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HomeCase StudiesBanfield, Coyne team up to raise awareness about pet disaster prep

Banfield, Coyne team up to raise awareness about pet disaster prep

Banfield Coyne pet disaster prep

Following Hurricane Harvey, Banfield Pet Hospital conducted research to gain insight on pet owner disaster preparedness. A concluding stat uncovered an unmet need: 91% of pet owners were not prepared for the next natural disaster. Springing into action, Banfield Foundation, the charitable arm of Banfield Pet Hospital, created a pet disaster preparedness campaign to educate pet owners nationwide.

The foundation partnered with Coyne PR to produce a PSA and with MultiVu, a Cision company, to distribute the PSA and a multichannel news release (MNR).

The challenge

The 2017 hurricane season, which included Hurricanes Harvey, Irma and Maria, affected thousands of people. Additionally, thousands of pets were left behind or displaced.

“Soon after, California was hit with wildfires,” said Danielle Paleafico, Coyne PR senior account supervisor. “It was just story after story about people making heartbreaking decisions when it came to leaving their pets behind.

“The fact that 91% of pet owners were not prepared for the next natural disaster really proved the need for education,” continued Paleafico. “We needed to make owners everywhere implement an emergency plan for their pet.”

The solution

Banfield Foundation partnered with Coyne PR to implement a two-phased approach campaign to maximize outreach and deliver its message to the right audience.

The campaign kicked off with a collaboration between the foundation and Texas A&M University to raise awareness for pet disaster preparedness kits. In exchange for a $45 donation made to the Banfield Foundation Disaster Relief Grant program, pet owners received a disaster preparedness kit. For every $45 received, the foundation donated a kit to a pet owner in a high-risk area such as Baton Rouge, New Orleans, Houston and southern Florida.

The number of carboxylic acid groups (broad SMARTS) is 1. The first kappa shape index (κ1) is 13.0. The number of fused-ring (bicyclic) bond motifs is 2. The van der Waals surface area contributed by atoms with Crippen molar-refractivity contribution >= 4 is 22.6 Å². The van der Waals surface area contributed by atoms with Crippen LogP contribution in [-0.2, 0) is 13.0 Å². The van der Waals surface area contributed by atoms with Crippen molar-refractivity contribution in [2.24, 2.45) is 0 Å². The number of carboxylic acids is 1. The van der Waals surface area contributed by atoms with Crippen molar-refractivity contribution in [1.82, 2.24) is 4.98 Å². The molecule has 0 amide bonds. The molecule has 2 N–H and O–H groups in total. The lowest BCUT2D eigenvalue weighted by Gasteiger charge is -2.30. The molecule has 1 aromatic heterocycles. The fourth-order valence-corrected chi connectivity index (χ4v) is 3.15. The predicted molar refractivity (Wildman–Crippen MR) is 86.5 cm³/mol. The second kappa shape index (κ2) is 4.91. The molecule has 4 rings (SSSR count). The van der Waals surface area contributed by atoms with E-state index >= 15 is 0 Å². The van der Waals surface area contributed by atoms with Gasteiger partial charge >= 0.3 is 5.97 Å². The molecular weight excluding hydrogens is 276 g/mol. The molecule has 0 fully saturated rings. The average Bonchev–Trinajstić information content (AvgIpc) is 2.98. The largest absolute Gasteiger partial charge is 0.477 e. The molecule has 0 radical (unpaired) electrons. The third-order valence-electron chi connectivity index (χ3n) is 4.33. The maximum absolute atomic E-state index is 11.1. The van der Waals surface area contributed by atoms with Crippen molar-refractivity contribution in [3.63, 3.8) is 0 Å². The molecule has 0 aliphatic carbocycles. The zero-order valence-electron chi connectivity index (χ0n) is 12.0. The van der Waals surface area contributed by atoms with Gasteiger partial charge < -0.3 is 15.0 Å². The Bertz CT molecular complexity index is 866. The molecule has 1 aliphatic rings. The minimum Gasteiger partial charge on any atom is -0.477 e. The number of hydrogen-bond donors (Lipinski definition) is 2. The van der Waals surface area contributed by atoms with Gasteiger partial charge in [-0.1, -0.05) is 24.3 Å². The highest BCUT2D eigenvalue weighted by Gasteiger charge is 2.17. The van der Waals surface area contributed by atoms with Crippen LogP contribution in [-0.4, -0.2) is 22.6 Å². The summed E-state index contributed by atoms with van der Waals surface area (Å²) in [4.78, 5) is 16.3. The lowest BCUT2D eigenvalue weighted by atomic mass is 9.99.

Timed with National Animal Preparedness Day on May 12, Coyne offered in-studio and on-site interviews with Dr. Wesley Bissett, Texas A&M University’s veterinary emergency team expert, as well as local Banfield doctors. In addition, kits were delivered to major Houston animal shelters, increasing the campaign’s direct impact.

Coyne supplemented the Houston media day with local broadcast outreach in high-risk markets featuring local veterinarians.

Following local outreach, Coyne launched phase two of the campaign: produce a PSA and distribute both the PSA and MultiVu MNR to a national audience.

The PSA produced by Coyne PR featured Sean Lowe, a reality TV star, animal advocate and Hurricane Harvey responder.

“We felt a PSA would impact our target audience as well as drive the purchase and donation of emergency pet kits,” said Paleafico.

Coyne partnered with MultiVu to distribute the PSA to a multitude of local and national radio and TV stations. MultiVu also crafted and distributed an MNR, which included a branded landing page.

“The MNR was really helpful in terms of placing all assets in one place,” said Paleafico. “It was a succinct, well-designed package that really enhanced our outreach.”

The results

Between helping low-income areas, at-risk markets and unknowing pet owners, the campaign brought community change to an issue that not only saves animals’ lives but spares families the emotional suffering of being separated from their pets.

Community events, including “Woof Shop” at the Children’s Museum of Houston and multiple prep clinics at Houston animal shelters, sprung from the campaign.

It also resulted in some serious media attention. In a few short weeks, the disaster preparedness campaign generated 558 stories and more than 627 million media impressions. The social media push generated more than 2 million impressions, 500,000 views of the PSA, 55,000 engagements and nearly 8,000 clicks to the website.

In addition, the Sean Lowe PSA appeared on major media outlets — including the websites of People magazine, Good Morning America, USA Today and NBC News — and local TV segments in Baton Rouge, New Orleans, Austin and West Palm Beach. The video has aired approximately 5,456 times for nearly 97 million viewers.

Increased awareness that saved lives

The campaign’s overall reach and impact on low-income areas, as well as unknowing pet owners, saved pets’ lives across the country and safeguarded owners and families from emotional suffering.

“The campaign was a massive success and achieved its most important goal: It provided families and individuals with pets much-needed peace of mind and the knowledge needed to keep calm through the storm,” concluded Paleafico.

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